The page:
Set in 1930s Algiers, this animated adaptation of the beloved series by French comic-book artist Joann Sfar tells the story of a widowed rabbi, his beautiful daughter and a cat that swallows the family parrot and gains the ability to speak.
IKAR’s Rabbi Sharon Brous and Rabbi Ronit Tsadok, American Jewish University’s Rabbi Aryeh Cohen and leaders of social justice organization Bend the Arc discuss the November ballot initiatives through a Jewish lens, addressing what Jewish tradition says about the death penalty, criminal justice and income equality.
Dedicated to the life and memory of journalist Daniel Pearl, this October music month features concerts across the globe, including today’s performance of “Songs of Salomone Rossi: Harmony for Humanity” by Tesserae at Contrapuntal Recital Hall in Brentwood. Other concerts include Ray Dewey (Oct. 16);
"The sun is shining, the grass is green, the orange and palm trees sway. There's never been such a day in Beverly Hills, L.A. But it's December the 24th, and I am longing to be up north."
While it isn't likely the above stanza sparks many memories, the next line should: "I'm dreaming of a White Christmas."
Bing Crosby's popular version of the song -- introduced in "Holiday Inn" (1942) and later sung in "White Christmas" (1954) -- cut out the satirical introduction.
Provocative, ambiguous, biting, subtle, Harold Pinter, who has just been awarded the Nobel Prize for Literature, is one of the major playwrights of the English language and the author of 29 plays and two dozen film scripts. He is also one of the most political of writers, with an overriding concern for social justice and an abhorrence of fascism, authoritarianism and brutality. His plays deal with power and powerlessness, dominance and subservience, resistance to authority, doublethink, hypocrisy and the perversion of language.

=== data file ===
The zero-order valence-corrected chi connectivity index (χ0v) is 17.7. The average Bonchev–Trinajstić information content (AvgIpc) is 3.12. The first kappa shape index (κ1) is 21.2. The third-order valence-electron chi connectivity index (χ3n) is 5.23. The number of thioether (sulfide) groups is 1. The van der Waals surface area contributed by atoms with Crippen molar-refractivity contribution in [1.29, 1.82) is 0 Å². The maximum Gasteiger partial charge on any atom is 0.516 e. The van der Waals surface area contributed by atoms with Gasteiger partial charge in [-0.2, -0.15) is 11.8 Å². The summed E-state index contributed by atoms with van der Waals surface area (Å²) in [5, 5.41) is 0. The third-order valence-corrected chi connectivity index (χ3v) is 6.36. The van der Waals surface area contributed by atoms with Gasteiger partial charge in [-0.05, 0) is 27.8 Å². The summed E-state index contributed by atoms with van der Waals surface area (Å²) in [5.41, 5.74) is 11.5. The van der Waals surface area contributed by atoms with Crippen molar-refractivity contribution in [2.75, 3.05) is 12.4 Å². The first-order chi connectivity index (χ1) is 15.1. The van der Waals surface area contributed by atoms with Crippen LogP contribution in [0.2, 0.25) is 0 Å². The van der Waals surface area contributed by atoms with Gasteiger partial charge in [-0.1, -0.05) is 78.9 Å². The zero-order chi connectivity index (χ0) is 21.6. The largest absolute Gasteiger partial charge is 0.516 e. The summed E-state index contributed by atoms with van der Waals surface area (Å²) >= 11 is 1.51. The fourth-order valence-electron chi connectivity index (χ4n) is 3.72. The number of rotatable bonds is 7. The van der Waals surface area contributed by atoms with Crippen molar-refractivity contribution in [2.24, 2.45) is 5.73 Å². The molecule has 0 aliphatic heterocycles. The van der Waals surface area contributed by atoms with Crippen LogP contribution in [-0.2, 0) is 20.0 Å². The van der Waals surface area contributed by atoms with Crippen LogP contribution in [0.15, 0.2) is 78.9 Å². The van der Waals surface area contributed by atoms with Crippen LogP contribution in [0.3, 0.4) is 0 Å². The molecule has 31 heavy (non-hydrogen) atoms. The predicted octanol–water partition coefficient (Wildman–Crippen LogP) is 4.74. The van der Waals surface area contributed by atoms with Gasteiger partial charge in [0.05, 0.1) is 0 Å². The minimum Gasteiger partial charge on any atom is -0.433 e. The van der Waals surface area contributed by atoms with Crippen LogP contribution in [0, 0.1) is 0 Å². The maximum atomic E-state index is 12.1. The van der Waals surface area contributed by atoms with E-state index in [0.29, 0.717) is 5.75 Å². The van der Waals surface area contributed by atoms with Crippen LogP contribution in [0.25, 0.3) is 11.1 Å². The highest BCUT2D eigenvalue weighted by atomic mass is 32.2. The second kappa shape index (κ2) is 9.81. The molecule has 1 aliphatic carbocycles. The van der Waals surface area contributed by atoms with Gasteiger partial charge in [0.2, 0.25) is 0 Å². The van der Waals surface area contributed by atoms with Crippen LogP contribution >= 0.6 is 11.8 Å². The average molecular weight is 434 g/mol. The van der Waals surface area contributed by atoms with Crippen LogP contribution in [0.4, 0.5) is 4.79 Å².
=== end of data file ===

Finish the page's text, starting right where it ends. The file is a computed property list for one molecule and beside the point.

In his raw, autobiographical monologue, "Who Is Floyd Stearn?" actor Michael Raynor struts onstage with a swagger reminiscent of James Caan. Raynor, playing himself, jabs a finger at a faded photograph.
The photo was taken on 185th Street in Queens, on his grandmother's lawn. In the photo, an athletic, brawny man embraces a 3-year-old. The man is Raynor's father, Floyd Stearn. The smiling boy is young Michael, who clutches a toy banjo, his blond bangs peeking out from a cowboy hat.
Raynor tells the audience that, even at 40, he cannot discuss the photo; should anyone pressure him, he angrily departs.
"Every time I see the picture I cry," he adds quietly. "That's why I can't look at it. I see the happiness in my face, and it scares me. I'm hoping it won't go away."
To structure the sprawling "Waters," James Still drew on Arthur Schnitzler's classic play, "La Ronde," in which scenes are connected by protagonists moving from one sequence to another.
The world lost one of its great comic artists last month. I am referring not to Johnny Carson, who was little known outside of the United States, but to Israeli satirist Ephraim Kishon, 80, who, although little known in America, was beloved around the world.
7 Days In The Arts
"If you're a pretty good actor and live long enough, you can play any role," said Len Lesser, sitting on a worn couch just after finishing an evening performance at A Noise Within in Glendale.
One day during his junior year abroad in Vienna in 1978, Jon Marans told a professor of his intention to visit the concentration camp Dachau.
Gene Simmons, Bob Dylan, the Beastie Boys and Susanna Hoffs are proof positive that Jews know how to rock.
"I still write a lot from anger," playwright Mark Medoff said. "I've wanted to flagellate the world."
Medoff, 61, is the author of the smoldering plays "When You Comin' Back, Red Ryder?" "Children of a Lesser God" and "Road to a Revolution," now at Deaf West Theatre. His intense work often rails against a world he perceives as rife with violence, racism and sexism. Several childhood memories fuel the rage, he revealed during a telephone interview from his New Mexico ranch.
It all began when Steve Cisneros, as an 11th grader at La Mirada High School, was exposed to the plays of his English teacher, Bruce Gevirtzman.
At one point in the play, "Kabbalah: Scary Jewish Stories," a yeshivabocher and a severed talking head careen across the Abyss.
The Pluralism Debate Continued